Unfortunately, as our overall budget has shrunk, so has the pool for travel funding. We used to be able to count on partial funding once a semester. Then it was once per academic year. Then the funding ceiling for that once-a-year funding was cut by 25%, which usually still covers airfare and registration, though not food or lodging. So I've been watching myself, trying not to go to too many conferences or focusing on nearby ones. If there's a specialist seminar within a day's drive, I made sure to attend, to keep myself in the game on the cheap.

And then, an opportunity: A one-day seminar about 500 miles away. The topic fits with a particular teaching specialty that my department wants me to take the lead on. It also fits with the new direction my research has been taking, and so would allow me to dive into the new field. They've got Big International Name as the keynote speaker. It's even held on a day where neither seminar itself nor the two travel days would conflict with my teaching schedule at all. And there is no registration fee.

How could I not go?

And yet... I would not be presenting anything. I'd be sitting there, listening, and learning. An important opportunity for me, but not something that I could get funding for under the current circumstances and guidelines -- guidelines that I, in principle, agree with.

So, how am I pulling this off without going $600 into debt? Simple: I have a friend from Puddletown who has temporarily relocated to a city about 35 miles from Seminar Location. Her city is also the location of the nearest airport. So she, blessed woman, has joyfully agreed to put me up for two nights, and has even offered to lend me her car for the round-trip commute. My price for this? Round-trip airfare on a budget carrier, and I pick up the tab for two dinners out with friend and her son (who have simple tastes).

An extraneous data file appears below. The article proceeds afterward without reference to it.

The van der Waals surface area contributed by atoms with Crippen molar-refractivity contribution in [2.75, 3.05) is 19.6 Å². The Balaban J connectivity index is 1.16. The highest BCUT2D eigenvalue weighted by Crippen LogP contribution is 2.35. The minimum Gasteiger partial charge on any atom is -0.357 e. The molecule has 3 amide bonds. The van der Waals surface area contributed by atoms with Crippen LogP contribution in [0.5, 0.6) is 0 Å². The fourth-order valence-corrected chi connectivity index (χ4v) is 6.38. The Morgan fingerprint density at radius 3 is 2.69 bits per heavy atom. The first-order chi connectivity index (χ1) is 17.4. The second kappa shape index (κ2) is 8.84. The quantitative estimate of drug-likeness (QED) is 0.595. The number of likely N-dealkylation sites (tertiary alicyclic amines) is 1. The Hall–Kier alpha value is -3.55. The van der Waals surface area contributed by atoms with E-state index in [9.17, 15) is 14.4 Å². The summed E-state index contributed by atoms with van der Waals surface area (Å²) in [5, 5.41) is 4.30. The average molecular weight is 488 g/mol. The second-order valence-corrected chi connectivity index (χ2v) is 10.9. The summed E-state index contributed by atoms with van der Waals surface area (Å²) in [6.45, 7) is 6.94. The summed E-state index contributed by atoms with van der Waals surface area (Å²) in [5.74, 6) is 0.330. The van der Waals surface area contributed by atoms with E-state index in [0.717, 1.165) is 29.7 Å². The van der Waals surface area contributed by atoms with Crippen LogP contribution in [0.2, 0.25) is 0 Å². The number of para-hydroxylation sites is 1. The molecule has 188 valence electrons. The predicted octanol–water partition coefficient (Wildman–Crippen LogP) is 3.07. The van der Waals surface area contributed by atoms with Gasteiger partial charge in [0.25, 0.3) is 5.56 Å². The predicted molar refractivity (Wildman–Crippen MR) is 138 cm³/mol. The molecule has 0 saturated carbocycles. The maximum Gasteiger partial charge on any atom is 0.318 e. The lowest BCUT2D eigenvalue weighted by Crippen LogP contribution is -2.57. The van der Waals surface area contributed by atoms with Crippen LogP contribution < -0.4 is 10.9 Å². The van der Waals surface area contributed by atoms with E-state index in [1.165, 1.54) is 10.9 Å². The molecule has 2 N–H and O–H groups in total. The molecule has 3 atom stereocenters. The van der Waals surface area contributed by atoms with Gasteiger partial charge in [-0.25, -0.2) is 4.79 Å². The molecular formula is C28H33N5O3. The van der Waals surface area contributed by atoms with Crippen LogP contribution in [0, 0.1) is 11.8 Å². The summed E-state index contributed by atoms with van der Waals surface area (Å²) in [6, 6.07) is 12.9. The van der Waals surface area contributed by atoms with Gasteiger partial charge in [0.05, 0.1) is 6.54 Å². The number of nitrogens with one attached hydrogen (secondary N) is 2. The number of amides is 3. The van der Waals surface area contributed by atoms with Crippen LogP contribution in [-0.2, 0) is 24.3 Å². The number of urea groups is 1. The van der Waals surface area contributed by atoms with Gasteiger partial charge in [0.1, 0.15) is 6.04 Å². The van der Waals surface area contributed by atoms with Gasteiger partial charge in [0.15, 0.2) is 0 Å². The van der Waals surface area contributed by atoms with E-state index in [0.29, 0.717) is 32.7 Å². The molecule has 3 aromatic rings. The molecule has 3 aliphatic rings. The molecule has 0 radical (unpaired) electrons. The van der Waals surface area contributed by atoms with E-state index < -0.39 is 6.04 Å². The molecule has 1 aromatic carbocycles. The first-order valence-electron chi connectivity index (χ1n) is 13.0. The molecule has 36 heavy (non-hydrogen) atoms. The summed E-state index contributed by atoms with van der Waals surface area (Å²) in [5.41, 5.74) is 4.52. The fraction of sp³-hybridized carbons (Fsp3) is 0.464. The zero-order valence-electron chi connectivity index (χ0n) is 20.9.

I'm of two minds on this. On the one hand, I wish it didn't come to this. "If I didn't have to subsidize my own job, maybe I could pay off my damn credit cards! AAARRGH!!"

But the more I think about it, the more absurdly pleased I am with the way this has shaken out. I'm looking forward to seeing my friend before and after a day of heavy academia. And as a person who grew up hunting for her school clothes at the Goodwill, I'm still proud of getting something really great for almost no money. And I'm reciprocating by hosting professor and grad student friends whose research & conference travel brings them into Grit City's orbit. So my karmic balance is cool.

But I do hope that this is not the shape of things to come. Because I don't yet have good friends in every major university town.

Tuesday, September 21, 2010

Service Blues

A while ago, I wrote about taking on a greater service load after tenure. Now, all that seems to be coming true.

In our department, junior faculty are generally given light service loads. The idea is that pre-tenure faculty need to concentrate on getting their courses up and running, and getting some publications out -- a couple of peer-reviewed articles and a book MS has been the standard lately. That leaves time only for a departmental committee or two a year, plus maybe a few years on a college- or university-level committee. This, in my opinion, is right and good.

With tenure, the expectations change. Oh sure, we still need to publish, and the teaching needs to be strong. But now it appears to be the time for service. Lots of it.

Which is just background for me to sigh deeply, and say that so far this semester, my life seems to be composed of little more than meetings. As a Very Disorganized Person, this is causing me undue stress. So I've become a better calendar-keeper. Every morning, I wake up, look at the calendar, and remind myself of where I'm supposed to be, and when. Do I have another graduate student meeting? Do I need to send out an e-mail for that committee to meet? Is there a paperwork deadline I've almost missed? And what about all that "service to the profession" -- do I say yes to serve on the board of that organization I think is really neat? Have I got all the materials for that other organization? Did I forget to turn something in for that panel I'm organizing?

If I thought about it all at once, I'd wail with despair. So I just take it one day at a time, and hope nothing slips through the cracks.

Thank god I'm not trying to date or have a social life.

Friday, September 17, 2010

Big, Fat, Fake Conferences

This morning, I received three versions of the same e-mail about a certain academic conference, informing me that the deadline for the CFP had been extended. One of these three versions, distressingly, was forwarded from a member of my university's administration. I say "distressingly," because this particular conference seems clearly (to me, at least) to be a big, fat, fake conference.**